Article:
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Ogden climber sentenced for actions in Mount Denali rescue, investigation

By Mark Shenefelt - | Apr 1, 2022

Becky Bohrer, Associated Press

This Aug. 19, 2011, file photo shows Mount McKinley in Denali National Park, Alaska. President Barack Obama on Sunday, Aug. 30, 2015, said he's changing the name of the tallest mountain in North America from Mount McKinley to Denali.

Editor’s note: This story has been updated with responses from Lance.

An Ogden doctor has been sentenced to a five-year ban from climbing Mount Denali in Alaska after he pleaded guilty to disrupting an investigation into a climbing partner’s 1,000-foot fall there.

U.S. Magistrate Scott Oravec in Fairbanks, Alaska, on Thursday imposed the ban on Jason Lance, 48, and ordered him to pay a $5,000 fine and give $5,000 to the Denali Rescue Volunteers. Lance on March 4 agreed to a plea bargain in which he pleaded guilty to misdemeanor violating a lawful order. In return, two other misdemeanor charges were dismissed: interfering with a rescue operation and making a false report.

In a phone interview Friday night, Lance said he pleaded guilty only to an investigator “having to ask me twice” to return a fellow climber’s emergency phone.

In charging documents, federal prosecutors said Lance, who lives in Mountain Green and practices in Ogden, falsely reported a climber had hypothermia in the hope of getting a helicopter lift down from the rugged mountain, then being uncooperative when questioned by a park ranger.

Lance attempted to summit Denali, North America’s tallest mountain, on May 24, 2021.

Court records said he was with another climber who experienced altitude sickness as they moved beyond 18,600 feet. The other climber stayed with another group of two as Lance continued upward. The two other climbers abandoned their effort so they could help the ill climber descend.

Lance later abandoned his climb and rejoined the other three. As they traversed Denali Pass, the ill climber fell, tumbling 1,000 feet. Lance had that climber’s satellite communications device and he made an emergency call. The climber was found alive but unresponsive and was taken from the mountain by helicopter.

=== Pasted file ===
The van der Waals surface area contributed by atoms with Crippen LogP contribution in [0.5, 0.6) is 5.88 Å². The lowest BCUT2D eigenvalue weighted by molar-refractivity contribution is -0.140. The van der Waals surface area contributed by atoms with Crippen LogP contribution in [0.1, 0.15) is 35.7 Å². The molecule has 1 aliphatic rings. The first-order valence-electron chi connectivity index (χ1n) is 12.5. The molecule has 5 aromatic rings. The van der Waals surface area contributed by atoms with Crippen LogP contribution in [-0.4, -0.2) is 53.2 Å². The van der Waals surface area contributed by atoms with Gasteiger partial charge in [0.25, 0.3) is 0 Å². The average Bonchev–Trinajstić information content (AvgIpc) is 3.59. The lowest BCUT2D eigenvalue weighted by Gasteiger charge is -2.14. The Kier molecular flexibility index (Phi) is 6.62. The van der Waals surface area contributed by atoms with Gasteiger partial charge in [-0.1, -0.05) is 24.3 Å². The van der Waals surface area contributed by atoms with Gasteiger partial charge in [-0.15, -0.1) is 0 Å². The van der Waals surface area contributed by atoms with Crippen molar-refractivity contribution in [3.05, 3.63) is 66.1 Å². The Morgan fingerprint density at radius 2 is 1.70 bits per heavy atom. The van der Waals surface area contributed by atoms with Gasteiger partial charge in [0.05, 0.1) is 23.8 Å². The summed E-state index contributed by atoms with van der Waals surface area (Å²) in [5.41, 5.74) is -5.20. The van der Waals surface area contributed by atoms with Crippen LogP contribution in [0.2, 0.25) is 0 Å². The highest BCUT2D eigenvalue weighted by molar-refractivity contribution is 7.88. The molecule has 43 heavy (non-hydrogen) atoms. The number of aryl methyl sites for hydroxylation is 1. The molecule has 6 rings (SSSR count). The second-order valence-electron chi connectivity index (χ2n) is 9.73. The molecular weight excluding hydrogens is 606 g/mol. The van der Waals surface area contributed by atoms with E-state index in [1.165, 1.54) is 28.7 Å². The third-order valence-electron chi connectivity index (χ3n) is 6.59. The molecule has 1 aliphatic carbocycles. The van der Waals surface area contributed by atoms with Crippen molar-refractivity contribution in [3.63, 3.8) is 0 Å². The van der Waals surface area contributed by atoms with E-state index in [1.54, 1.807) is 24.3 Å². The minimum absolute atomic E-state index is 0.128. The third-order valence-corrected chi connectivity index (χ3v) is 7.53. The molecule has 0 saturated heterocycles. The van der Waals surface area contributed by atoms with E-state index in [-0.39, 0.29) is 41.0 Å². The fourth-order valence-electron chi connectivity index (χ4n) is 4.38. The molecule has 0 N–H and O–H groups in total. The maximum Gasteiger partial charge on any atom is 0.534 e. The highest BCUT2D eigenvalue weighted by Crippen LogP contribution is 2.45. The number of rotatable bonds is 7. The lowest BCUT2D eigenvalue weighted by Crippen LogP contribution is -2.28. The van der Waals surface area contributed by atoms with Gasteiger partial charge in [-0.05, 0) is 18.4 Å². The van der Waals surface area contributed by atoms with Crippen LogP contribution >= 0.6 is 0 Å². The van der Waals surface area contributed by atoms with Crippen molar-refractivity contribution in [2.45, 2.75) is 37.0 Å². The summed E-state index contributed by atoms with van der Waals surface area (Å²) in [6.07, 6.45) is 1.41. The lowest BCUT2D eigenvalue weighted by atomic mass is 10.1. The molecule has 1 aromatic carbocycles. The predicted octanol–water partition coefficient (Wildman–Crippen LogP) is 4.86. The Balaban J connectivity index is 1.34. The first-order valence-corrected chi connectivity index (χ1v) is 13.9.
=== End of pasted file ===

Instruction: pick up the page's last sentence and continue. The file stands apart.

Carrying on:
“We were all in psychological shock,” Lance said Friday. “We thought he was dead.”

Charging documents said Lance later radioed for help descending, saying he was not injured but was hampered by the other climber’s equipment. Park authorities responded that a helicopter could not return so late in the day and his only option was to keep climbing down.

At 8:47 p.m., according to the charges, Lance radioed Denali park officials, “Can’t descend safely. Patients in shock. Early hypothermia. Can’t you land east of pass?” Because shock is a dangerous condition, park rangers launched a helicopter, but it soon turned around when guides at 17,200 feet reported Lance and the other two climbers were descending under their own power.

Charging documents said the other two told park rangers they had spent hours trying to persuade Lance to descend with them, but he allegedly insisted they stay there and that park rangers were obligated to rescue them. They finally convinced him to climb down, after he had made the alleged hypothermia report.

Lance said Friday the other two misdemeanors were dropped because the evidence proved he did not make a false report and that one of the other climbers was, in fact, in distress. “The witness admitted to having hypothermia and psychological shock,” he said.

A park investigator interviewed Lance at the 14,000-foot camp the next day and later reported that Lance repeatedly refused to turn over the injured climber’s satellite radio. The investigator said he found the refusal to be suspicious because Lance did not know the other climber well — they had just teamed up before the summit attempt.

The ranger said he watched Lance go into his tent and pick up the radio, allegedly in a secretive manner, and also picked up his cellphone and began making swiping motions on it. The ranger told Lance not to delete any messages on the radio. Lance allegedly zipped the tent closed, telling the ranger he was violating his privacy. After the ranger told Lance he could face charges if he tampered with the radio, Lance opened the tent flap and gave him the device.

Lance said Friday he had good reason to want to keep the device because he and the other climbers still had to descend from the 14,000-foot level.

“Impeding the investigation of a near-fatal accident and attempting to secure helicopter rescue under misleading premises evinces a selfishness and indifference to the scarcity of public safety and rescue resources that is unacceptable anywhere, let alone on the tallest peak in North America,” U.S. Attorney John E. Kuhn Jr. of the District of Alaska said in a prepared statement Friday.

“That’s how they wanted to spin it,” Lance said, maintaining that his only offense was not giving the ranger the emergency phone on his first request.

 

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